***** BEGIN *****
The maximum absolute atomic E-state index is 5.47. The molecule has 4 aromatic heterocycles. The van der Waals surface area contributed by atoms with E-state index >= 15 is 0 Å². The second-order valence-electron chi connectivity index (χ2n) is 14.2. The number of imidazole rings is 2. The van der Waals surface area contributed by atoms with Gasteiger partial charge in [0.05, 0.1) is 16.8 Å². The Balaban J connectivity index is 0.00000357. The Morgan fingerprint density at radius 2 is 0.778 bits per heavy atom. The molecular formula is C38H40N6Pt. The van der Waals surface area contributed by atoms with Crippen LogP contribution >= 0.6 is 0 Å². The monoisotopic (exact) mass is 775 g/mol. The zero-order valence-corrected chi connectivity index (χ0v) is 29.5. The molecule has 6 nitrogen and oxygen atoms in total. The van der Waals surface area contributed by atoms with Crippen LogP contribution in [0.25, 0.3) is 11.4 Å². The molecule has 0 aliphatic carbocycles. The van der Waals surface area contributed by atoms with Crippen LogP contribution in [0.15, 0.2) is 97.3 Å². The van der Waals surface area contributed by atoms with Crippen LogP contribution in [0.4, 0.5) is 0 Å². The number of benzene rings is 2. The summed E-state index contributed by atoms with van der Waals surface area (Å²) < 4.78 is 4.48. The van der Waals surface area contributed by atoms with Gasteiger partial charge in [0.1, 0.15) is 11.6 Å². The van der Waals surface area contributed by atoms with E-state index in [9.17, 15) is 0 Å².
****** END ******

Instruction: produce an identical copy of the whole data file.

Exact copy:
The maximum absolute atomic E-state index is 5.47. The molecule has 4 aromatic heterocycles. The van der Waals surface area contributed by atoms with E-state index >= 15 is 0 Å². The second-order valence-electron chi connectivity index (χ2n) is 14.2. The number of imidazole rings is 2. The van der Waals surface area contributed by atoms with Gasteiger partial charge in [0.05, 0.1) is 16.8 Å². The Balaban J connectivity index is 0.00000357. The Morgan fingerprint density at radius 2 is 0.778 bits per heavy atom. The molecular formula is C38H40N6Pt. The van der Waals surface area contributed by atoms with Crippen LogP contribution >= 0.6 is 0 Å². The monoisotopic (exact) mass is 775 g/mol. The zero-order valence-corrected chi connectivity index (χ0v) is 29.5. The molecule has 6 nitrogen and oxygen atoms in total. The van der Waals surface area contributed by atoms with Crippen LogP contribution in [0.25, 0.3) is 11.4 Å². The molecule has 0 aliphatic carbocycles. The van der Waals surface area contributed by atoms with Crippen LogP contribution in [0.15, 0.2) is 97.3 Å². The van der Waals surface area contributed by atoms with Crippen LogP contribution in [0.4, 0.5) is 0 Å². The number of benzene rings is 2. The summed E-state index contributed by atoms with van der Waals surface area (Å²) < 4.78 is 4.48. The van der Waals surface area contributed by atoms with Gasteiger partial charge in [0.1, 0.15) is 11.6 Å². The van der Waals surface area contributed by atoms with E-state index in [9.17, 15) is 0 Å².